today in black history

November 20, 2017

Inventor Garrett Augustus Morgan receives a patent for the traffic light in 1923.

CBCF ALC Kicks Off Wednesday

POSTED: September 17, 2012, 12:00 am

  • POST
    • Add to Mixx!
  • SEND TO FRIEND
  • Text Size
  • TEXT SIZE
  • CLEARPRINT
  • PDF

What started out as a bold statement affirming the legitimacy of African-American voices on Capitol Hill has transformed into the foremost public policy conference addressing issues of concern to the Black community. This week policy wonks, civil rights leaders, members of the business community, elected officials and regular citizens will converge on the nation’s capital for the Congressional Black Caucus Foundation’s (CBCF) Annual Legislative Conference. The theme of this year’s conference is “Inspiring Leaders, Building Generations.” Events kick-off Wednesday with conference workshops held at the Walter E. Washington Convention Center and a host of activities occurring throughout the District.

While many mistakenly label the event the “CBC weekend,” the annual legislative conference is sponsored by the Caucus foundation, the not-for-profit, nonpartisan public policy research organization that is part of the lineage and legacy of the organization representing the African-American members of Congress. The CBCF engages in a number of activities and research throughout the year that not only informs members of the Congressional Black Caucus but it stands out as the single most coordinated voice on public policy matters related to Blacks in America. It is why the Annual Legislative Conference has become a must-attend event for many in public policy circles. It is one of the only events where the public can see African-American legislators, from members of Congress to mayors, entertainment figures, and prominent leaders from the faith community, civil rights icons and some of our foremost intellectuals from academia. A combination of workshops, larger town hall meetings, and social events, the ALC draws from all segments of the African-American community.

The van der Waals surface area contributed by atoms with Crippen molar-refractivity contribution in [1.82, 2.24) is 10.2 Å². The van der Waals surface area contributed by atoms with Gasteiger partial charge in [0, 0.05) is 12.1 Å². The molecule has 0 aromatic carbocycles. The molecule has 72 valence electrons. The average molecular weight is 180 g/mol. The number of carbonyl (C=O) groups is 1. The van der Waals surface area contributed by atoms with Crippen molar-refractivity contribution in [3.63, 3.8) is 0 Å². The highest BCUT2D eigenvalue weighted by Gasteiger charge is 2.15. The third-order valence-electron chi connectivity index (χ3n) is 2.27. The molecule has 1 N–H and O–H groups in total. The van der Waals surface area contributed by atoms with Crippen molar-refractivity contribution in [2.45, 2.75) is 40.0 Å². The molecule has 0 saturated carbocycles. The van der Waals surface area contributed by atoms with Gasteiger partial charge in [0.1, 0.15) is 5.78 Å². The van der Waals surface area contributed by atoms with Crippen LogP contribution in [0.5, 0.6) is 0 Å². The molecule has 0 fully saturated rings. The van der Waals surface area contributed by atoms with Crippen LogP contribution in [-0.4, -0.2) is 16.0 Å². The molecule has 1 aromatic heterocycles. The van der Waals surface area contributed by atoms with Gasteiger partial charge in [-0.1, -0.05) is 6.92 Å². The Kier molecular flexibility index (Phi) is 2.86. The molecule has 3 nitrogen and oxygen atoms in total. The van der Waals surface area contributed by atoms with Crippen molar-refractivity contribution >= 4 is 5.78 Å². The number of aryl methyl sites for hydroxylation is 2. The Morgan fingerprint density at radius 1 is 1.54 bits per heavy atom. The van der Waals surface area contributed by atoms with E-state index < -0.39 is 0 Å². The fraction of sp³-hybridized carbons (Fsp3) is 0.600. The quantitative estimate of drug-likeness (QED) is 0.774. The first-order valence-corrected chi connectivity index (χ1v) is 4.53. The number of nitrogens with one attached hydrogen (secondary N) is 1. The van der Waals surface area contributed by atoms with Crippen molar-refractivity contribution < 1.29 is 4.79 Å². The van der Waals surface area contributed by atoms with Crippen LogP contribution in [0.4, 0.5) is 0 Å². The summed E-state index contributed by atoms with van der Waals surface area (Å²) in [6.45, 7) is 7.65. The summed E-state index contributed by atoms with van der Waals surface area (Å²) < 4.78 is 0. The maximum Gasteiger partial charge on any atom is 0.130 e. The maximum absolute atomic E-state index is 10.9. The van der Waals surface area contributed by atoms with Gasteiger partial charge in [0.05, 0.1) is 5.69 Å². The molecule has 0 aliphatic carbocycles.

This year’s conference convenes with a sense of urgency as it takes place a little over a month before the nation’s presidential election when the first African-American President seeks re-election. It was just four years ago when then Senator Barack Obama, at the time the only African-American in the United States Senate, walked out on the stage of the cavernous ballroom of the Washington Convention Center to thunderous applause at the black-tie dinner on a Saturday evening. It was a historic moment as the first African-American presidential candidate for a major party was just weeks away from making history. This year the dinner will be graced by the presence of First Lady Michelle Obama as the President stumps on the campaign trail.

With the election as backdrop, the Annual Legislative Conference will take on the controversial efforts across the country pushed by Republicans to impose voter identification requirements on voters casting ballots in the November election. The GOP has pushed these laws on the grounds that they will help combat voter fraud but in Pennsylvania Republicans admitted in court that there was scant evidence of systemic fraud in balloting in the state or elsewhere in the nation. The push by the GOP for these laws is all the more suspect because efforts are focused in key battleground and swing states in the November election, such as Ohio, Florida and Pennsylvania. In some of these states there are significant Black voting populations. Rep. John Lewis (D-GA), a civil rights legend, took this issue head-on from the podium of the Democratic National Convention just weeks ago; likening the voter ID laws to the imposition of the poll tax and other voter suppression schemes during Jim Crow. These new efforts to impede access to the polls is of grave concern to members of the Congressional Black Caucus, as well as their Democratic Latino colleagues, because the disqualification of voters over insufficient identification will fall disproportionately on people of color, the poor, elderly and young adults; all populations favorably disposed to the re-election of President Obama.

A National Town Hall on “Voter Rights and New Age Discrimination,” will be held September 20 from 9:00AM until 11:30AM in Ballroom A of the Washington Convention Center. All attendees will receive a Voter Guide Toolkit with information regarding voter registration and ID laws in each state. Participants in the Town Hall include Rep. Lewis, Rep. Marcia Fudge (D-OH) and Democratic strategist Donna Brazile. The Walter E. Washington Convention Center is located at 801 Mount Vernon Place, N.W. in the District of Columbia.

Related References